Adar Poonawalla, CEO, Serum Institute of India’s (SII) earlier said at the Hindustan Times Leadership Summit (HTLS) - 2020, “It will be 2024 for everybody, if willing to take a two-dose vaccine, to be vaccinated.” But now, India with more than 1.3 billion population is struggling with the new wave of Covid-19 positive. So, the country’s government has thought that they should vaccinate their own population first; then they will export the vaccines globally.
India is expected to nod for Sputnik V to meet increased demands
The insufficient delivery of vaccines in major affected states has worried the government. So, the Subject Expert Committee of Central Drugs and Standards Control Organisation - the drugs regulatory agency has recommended Russia’s Covid-19 vaccine ‘Sputnik V’ for emergency use authorisation. So it is expected that Sputnik V is going to be the third vaccine to be used in India after Covaxin and Covishield. In India, Sputnik V is being manufactured by Hetero and Panacea Biotech and the clinical trials are being conducted by Dr. Reddy’s Laboratories.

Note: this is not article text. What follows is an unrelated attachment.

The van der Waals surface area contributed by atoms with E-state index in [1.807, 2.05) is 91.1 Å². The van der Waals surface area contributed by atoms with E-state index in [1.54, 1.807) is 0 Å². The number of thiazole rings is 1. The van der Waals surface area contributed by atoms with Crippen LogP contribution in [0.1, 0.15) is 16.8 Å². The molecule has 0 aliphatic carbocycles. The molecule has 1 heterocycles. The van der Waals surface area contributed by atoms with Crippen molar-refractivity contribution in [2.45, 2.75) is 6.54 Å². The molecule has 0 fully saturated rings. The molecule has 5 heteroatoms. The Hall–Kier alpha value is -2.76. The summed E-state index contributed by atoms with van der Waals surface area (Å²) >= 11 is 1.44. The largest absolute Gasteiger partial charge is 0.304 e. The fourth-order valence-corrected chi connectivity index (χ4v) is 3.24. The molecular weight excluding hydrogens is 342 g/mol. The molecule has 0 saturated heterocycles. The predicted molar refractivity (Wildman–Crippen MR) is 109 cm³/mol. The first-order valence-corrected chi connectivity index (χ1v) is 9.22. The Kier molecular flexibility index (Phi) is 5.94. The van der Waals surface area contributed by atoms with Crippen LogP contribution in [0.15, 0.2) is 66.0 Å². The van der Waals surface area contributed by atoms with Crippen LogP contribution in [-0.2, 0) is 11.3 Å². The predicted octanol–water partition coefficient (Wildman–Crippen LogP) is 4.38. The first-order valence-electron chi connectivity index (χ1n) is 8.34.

According to the findings published in ‘The Lancet’ journal, “interim analysis of the Phase III trial conducted in Russia had shown that Sputnik V has a 91.6% efficacy against Covid-19”. This is considerably good.
The vaccine can be stored at a temperature of +2 to +8 degrees Celsius. So it will allow easy distribution in India. Even the regions that are hard to reach, can access this vaccine without high costing cold-storages. The cost of each dose of the vaccine for international markets is less than $10. To mention, Sputnik V is a two-dose vaccine. People, who will be interested to take the vaccines soon, can opt for this. It is not yet confirmed that whether vaccination of Sputnik V will be part of the government programme or it will be available for sale at pharmacies.
It is understandable that the inadequate doses of Covaxin and Covishield cannot meet India’s domestic demands completely. So this Sputnik V can actually be a silver lining for Indians. In that case, SII can also think to increase their export of Covishield vaccines.